Zimbabwe is an African country located in the southern region of the continent. The country has vast natural resources that have nourished the citizens over the years despite being mismanaged. Zimbabwe became independent in 1980 with Robert Mugabe as the president. He has been at the helm of power for 37 years until November 2017 when he was forced to step down by the military. Emmerson Mnangagwa was installed as the interim president and sworn in immediately. Though he was fired from vice presidency a few months before by his long serving boss, the military recognized him and swore him in on November 22, 2017.
Early Life and Personal Life
Emmerson Dambudzo Mnangagwa was born in the Zvishavane district on September 15, 1942. He was the son of a political agitator and grandson to a traditional leader. Emmerson is married to Auxilia Mnangagwa. He attended his early education in Zvishavane region before proceeding to the University of Zambia. He later went for further education at the University of London. He underwent military training in China and Egypt which made him one of the youngest elite combatants.
Mnangagwa launched his political career in prison after meeting other jailed nationalists, among them Robert Mugabe. Upon the country gaining independence in 1980, Mnangagwa was appointed a minister for justice. He has headed other dockets such as defense, housing, and the finance ministries. He was once the speaker of the Lower House. In 2014, Emmerson was appointed the vice president, a position he held until November 2017. He was the minister in charge of defense when some of the cruelest crackdowns were carried out against the opposition, and the Matabele people who were great supporters of the opposition leader Joshua Nkomo. Notably, in 1983, he led a massacre on the Matabeleland where thousands of lives were lost in the operation documented as “the Gukurahundi massacre.” He was nicknamed “the Crocodile” for leading the dreaded military squad named Crocodile.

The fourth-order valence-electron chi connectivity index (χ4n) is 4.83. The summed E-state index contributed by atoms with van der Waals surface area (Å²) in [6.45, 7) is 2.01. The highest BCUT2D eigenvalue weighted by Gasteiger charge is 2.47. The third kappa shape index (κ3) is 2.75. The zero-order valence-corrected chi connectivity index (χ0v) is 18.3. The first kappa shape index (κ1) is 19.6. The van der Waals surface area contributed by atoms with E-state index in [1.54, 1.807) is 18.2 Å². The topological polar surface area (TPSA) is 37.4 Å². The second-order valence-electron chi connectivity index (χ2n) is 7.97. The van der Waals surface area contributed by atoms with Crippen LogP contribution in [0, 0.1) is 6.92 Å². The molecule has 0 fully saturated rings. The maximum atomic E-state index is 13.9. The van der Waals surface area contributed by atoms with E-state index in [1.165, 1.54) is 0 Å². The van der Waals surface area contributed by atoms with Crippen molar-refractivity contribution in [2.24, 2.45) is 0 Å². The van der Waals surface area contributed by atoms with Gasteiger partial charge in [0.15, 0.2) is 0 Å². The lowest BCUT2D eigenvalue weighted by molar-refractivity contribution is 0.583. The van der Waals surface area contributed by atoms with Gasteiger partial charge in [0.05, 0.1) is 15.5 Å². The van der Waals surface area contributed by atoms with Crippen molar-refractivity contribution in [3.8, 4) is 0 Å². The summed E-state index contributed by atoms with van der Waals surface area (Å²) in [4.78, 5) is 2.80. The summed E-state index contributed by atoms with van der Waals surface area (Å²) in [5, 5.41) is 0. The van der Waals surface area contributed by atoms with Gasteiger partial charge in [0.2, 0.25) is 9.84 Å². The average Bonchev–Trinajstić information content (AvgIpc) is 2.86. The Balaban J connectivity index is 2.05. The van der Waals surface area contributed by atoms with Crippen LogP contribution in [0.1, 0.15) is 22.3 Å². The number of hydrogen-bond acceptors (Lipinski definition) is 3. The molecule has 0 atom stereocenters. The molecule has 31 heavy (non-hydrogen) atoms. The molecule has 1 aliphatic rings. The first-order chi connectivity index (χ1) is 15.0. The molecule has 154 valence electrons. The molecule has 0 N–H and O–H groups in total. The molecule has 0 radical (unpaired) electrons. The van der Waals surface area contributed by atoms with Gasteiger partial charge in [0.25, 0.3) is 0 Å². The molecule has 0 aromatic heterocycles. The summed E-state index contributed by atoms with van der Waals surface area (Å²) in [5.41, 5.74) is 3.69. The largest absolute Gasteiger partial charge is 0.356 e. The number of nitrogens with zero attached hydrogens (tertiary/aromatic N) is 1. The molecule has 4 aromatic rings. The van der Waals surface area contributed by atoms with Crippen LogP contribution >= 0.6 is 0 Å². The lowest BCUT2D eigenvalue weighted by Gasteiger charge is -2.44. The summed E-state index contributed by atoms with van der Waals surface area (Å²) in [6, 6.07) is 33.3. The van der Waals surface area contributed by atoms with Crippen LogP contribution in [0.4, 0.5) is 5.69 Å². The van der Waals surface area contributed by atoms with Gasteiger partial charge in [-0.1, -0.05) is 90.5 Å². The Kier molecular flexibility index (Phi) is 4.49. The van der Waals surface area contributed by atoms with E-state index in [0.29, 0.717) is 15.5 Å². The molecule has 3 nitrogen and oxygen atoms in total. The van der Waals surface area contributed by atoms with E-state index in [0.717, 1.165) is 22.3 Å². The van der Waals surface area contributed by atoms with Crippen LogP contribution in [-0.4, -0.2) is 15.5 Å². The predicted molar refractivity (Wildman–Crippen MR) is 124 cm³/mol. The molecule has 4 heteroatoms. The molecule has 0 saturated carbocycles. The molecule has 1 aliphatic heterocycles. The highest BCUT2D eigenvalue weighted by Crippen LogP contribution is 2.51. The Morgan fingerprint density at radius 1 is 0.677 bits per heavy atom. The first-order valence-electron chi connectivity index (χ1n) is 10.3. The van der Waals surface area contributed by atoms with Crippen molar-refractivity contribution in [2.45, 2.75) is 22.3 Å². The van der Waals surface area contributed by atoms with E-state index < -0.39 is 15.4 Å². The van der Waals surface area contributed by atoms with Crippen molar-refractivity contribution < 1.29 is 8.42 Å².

Role in the Struggle for Independence
Mnangagwa joined the struggle for independence while still a student in Britain in the late 1960s where he assisted in advising guerilla fighters. On return to the country, he was instrumental in the fight against the European led Rhodesian government. He was arrested in 1965 after trains were blown off, an offense he confessed to having taken part in, but he pleaded to being underage at the time of committing the crime. He was therefore sentenced to prison where he met other nationalists among them, Mugabe.
From then he worked closely with Mugabe in the struggle against the British, especially in staging guerilla war tactics. Being young and highly educated, he advised the fighters and his immense knowledge contributed to the gaining of independence in 1980.
Path to the Presidency
Mugabe had a disagreement with Mnangagwa, firing him in the process. This was seen as a move to position Grace Mugabe as the next president. Mnangagwa consequently ran away from the country on November 6, 2017. Mugabe’s action prompted the military to stage a rebellion and put him and his family under house arrest. Mugabe was to later resign as the president, a move that was celebrated by many Zimbabweans.
Mnangagwa came back from a short exile after Mugabe resigned due to pressure from the army. The citizens marched on the streets of Harare and other towns celebrating his coronation as the president. He was sworn in on November 22, 2017. He is expected to serve as an interim president up to the 2018 election.
About the Author
John Misachi is a seasoned writer with 5+ years of experience. His favorite topics include finance, history, geography, agriculture, legal, and sports.
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